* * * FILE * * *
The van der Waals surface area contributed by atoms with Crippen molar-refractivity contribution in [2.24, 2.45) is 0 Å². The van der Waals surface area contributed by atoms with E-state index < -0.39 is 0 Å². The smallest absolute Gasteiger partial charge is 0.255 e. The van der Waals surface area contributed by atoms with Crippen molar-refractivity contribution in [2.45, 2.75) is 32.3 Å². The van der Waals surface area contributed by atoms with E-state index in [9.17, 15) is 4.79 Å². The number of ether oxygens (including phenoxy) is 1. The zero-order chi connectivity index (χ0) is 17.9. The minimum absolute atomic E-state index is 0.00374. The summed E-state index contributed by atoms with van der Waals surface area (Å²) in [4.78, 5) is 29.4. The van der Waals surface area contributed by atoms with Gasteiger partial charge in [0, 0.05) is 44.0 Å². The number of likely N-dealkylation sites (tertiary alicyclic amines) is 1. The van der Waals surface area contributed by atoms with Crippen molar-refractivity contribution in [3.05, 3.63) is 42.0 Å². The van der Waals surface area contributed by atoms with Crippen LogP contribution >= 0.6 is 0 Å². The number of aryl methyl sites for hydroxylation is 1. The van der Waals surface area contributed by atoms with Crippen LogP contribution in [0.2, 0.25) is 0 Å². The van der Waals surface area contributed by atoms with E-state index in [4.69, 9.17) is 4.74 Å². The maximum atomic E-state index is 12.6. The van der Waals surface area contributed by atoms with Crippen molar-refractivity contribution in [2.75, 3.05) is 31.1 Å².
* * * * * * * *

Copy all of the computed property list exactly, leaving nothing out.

The van der Waals surface area contributed by atoms with Crippen molar-refractivity contribution in [2.24, 2.45) is 0 Å². The van der Waals surface area contributed by atoms with E-state index < -0.39 is 0 Å². The smallest absolute Gasteiger partial charge is 0.255 e. The van der Waals surface area contributed by atoms with Crippen molar-refractivity contribution in [2.45, 2.75) is 32.3 Å². The van der Waals surface area contributed by atoms with E-state index in [9.17, 15) is 4.79 Å². The number of ether oxygens (including phenoxy) is 1. The zero-order chi connectivity index (χ0) is 17.9. The minimum absolute atomic E-state index is 0.00374. The summed E-state index contributed by atoms with van der Waals surface area (Å²) in [4.78, 5) is 29.4. The van der Waals surface area contributed by atoms with Gasteiger partial charge in [0, 0.05) is 44.0 Å². The number of likely N-dealkylation sites (tertiary alicyclic amines) is 1. The van der Waals surface area contributed by atoms with Crippen molar-refractivity contribution in [3.05, 3.63) is 42.0 Å². The van der Waals surface area contributed by atoms with Crippen LogP contribution >= 0.6 is 0 Å². The number of aryl methyl sites for hydroxylation is 1. The van der Waals surface area contributed by atoms with Crippen LogP contribution in [0.2, 0.25) is 0 Å². The van der Waals surface area contributed by atoms with E-state index in [4.69, 9.17) is 4.74 Å². The maximum atomic E-state index is 12.6. The van der Waals surface area contributed by atoms with Crippen molar-refractivity contribution in [2.75, 3.05) is 31.1 Å².